President Bush's nominee to be undersecretary of state for public diplomacy is vowing that, if confirmed by the U.S. Senate, she would work to foster greater understanding between the United States and the rest of the world.

Karen Hughes, a close adviser to President Bush, testified before the Senate Foreign Relations Committee at a time when the United States is seeking to improve its tarnished image overseas. "I believe there is no more important challenge for our future than the urgent need to foster greater understanding and more respect, and a sense of common interest and common ideals among Americans and people of different countries, cultures and faiths," she said.

The image of the United States has suffered since the 2003 U.S.-led invasion of Iraq.

In a recent survey of countries in the Middle East, Asia and Europe by the nonpartisan Pew Global Attitudes Project, majorities in 10 of 16 countries had an unfavorable view of the United States. The most negative assessments came from Muslim nations, with Jordan at just 21 percent favorable and Turkey and Pakistan at 23 percent.

The study said the ratings, while low, are still better than they were at the start of the war with Iraq.

The survey attributed some of the improvement to U.S. aid to victims of last December's tsunami and President Bush's call for democracy in the Middle East, which have won praise in many countries.

Ms. Hughes says, if confirmed to the new position, she hopes to tell the world about the people of America. "I am eager to share the story of the goodness, decency and compassion of the American people. Our country, while far from perfect, has been a tremendous force for good, liberating millions, while bringing hope and help to countless lives," she said.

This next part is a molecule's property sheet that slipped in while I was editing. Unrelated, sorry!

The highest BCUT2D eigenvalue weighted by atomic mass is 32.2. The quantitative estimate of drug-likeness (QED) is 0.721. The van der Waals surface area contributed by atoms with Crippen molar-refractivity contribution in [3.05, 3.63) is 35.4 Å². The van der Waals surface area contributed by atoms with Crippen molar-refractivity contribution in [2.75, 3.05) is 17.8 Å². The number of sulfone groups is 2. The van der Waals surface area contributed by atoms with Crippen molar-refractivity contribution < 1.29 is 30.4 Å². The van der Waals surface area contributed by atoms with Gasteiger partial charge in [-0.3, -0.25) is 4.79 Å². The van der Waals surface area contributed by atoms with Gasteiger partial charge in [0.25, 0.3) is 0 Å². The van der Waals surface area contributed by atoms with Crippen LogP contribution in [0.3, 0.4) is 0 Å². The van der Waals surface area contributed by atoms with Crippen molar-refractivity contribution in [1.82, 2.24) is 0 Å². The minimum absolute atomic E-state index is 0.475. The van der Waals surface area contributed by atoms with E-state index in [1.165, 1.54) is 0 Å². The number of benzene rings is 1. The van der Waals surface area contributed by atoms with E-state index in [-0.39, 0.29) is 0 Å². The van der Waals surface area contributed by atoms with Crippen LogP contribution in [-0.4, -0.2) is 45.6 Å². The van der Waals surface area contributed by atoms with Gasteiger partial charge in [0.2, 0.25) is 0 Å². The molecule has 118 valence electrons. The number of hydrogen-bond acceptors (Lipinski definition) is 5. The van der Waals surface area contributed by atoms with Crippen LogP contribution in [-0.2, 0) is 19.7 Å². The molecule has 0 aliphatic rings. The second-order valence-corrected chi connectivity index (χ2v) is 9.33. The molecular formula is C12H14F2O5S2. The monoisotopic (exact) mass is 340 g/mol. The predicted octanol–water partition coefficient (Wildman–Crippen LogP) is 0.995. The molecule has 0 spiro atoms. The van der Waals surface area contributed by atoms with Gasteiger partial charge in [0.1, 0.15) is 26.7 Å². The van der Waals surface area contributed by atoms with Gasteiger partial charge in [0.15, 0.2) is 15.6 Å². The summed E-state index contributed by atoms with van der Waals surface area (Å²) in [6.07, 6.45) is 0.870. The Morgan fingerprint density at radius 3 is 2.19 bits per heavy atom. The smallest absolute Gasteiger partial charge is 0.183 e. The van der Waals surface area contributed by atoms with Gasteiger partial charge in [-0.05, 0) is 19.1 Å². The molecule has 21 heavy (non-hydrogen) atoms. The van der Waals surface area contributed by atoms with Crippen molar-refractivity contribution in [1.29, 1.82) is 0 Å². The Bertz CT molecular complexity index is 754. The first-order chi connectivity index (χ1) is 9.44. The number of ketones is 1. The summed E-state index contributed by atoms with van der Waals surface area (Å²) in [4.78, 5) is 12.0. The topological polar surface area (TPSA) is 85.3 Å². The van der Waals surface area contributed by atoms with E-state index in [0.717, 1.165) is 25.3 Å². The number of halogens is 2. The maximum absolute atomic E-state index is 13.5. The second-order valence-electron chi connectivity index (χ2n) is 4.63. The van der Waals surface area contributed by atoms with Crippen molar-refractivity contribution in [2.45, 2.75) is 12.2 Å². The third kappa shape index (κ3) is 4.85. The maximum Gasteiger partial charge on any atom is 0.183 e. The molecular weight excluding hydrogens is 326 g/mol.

At the same time, Ms. Hughes said she is mindful that "before we seek to be understood, we must first work to understand. If I had the opportunity to say just one thing to people throughout the world, it would be, 'I am eager to listen. I want to learn more about you and your lives, what you fear, what you dream, what you believe, what you value most.' Should I be confirmed, I plan to travel and reach out to citizens and leaders of other countries and mobilize our government to do more listening," she said.

Ms. Hughes acknowledges the job will be difficult, saying perceptions do not change quickly or easily.

She said she would work to promote educational and cultural exchanges, and help empower people in developing nations by seeking to increase their participation in civic life and their access to education. She also said she would seek the support of the American private sector, including universities and the travel, film and music industries, in the public diplomacy effort.

Ms. Hughes first worked for Mr. Bush more than a decade ago in his campaign for Texas governor. She served as communications director during his first term at the White House, but left after his re-election campaign to return to her home state of Texas with her family.

The chairman of the Senate Foreign Relations Committee, Senator Richard Lugar, said Ms. Hughes is the perfect candidate for the job. "I believe she is highly qualified because of her professional background, and importantly, has the full confidence of the president and the secretary of state. She will bring new energy and creativity to our public diplomacy efforts," she said.

Ms. Hughes is expected to be easily confirmed by the Senate.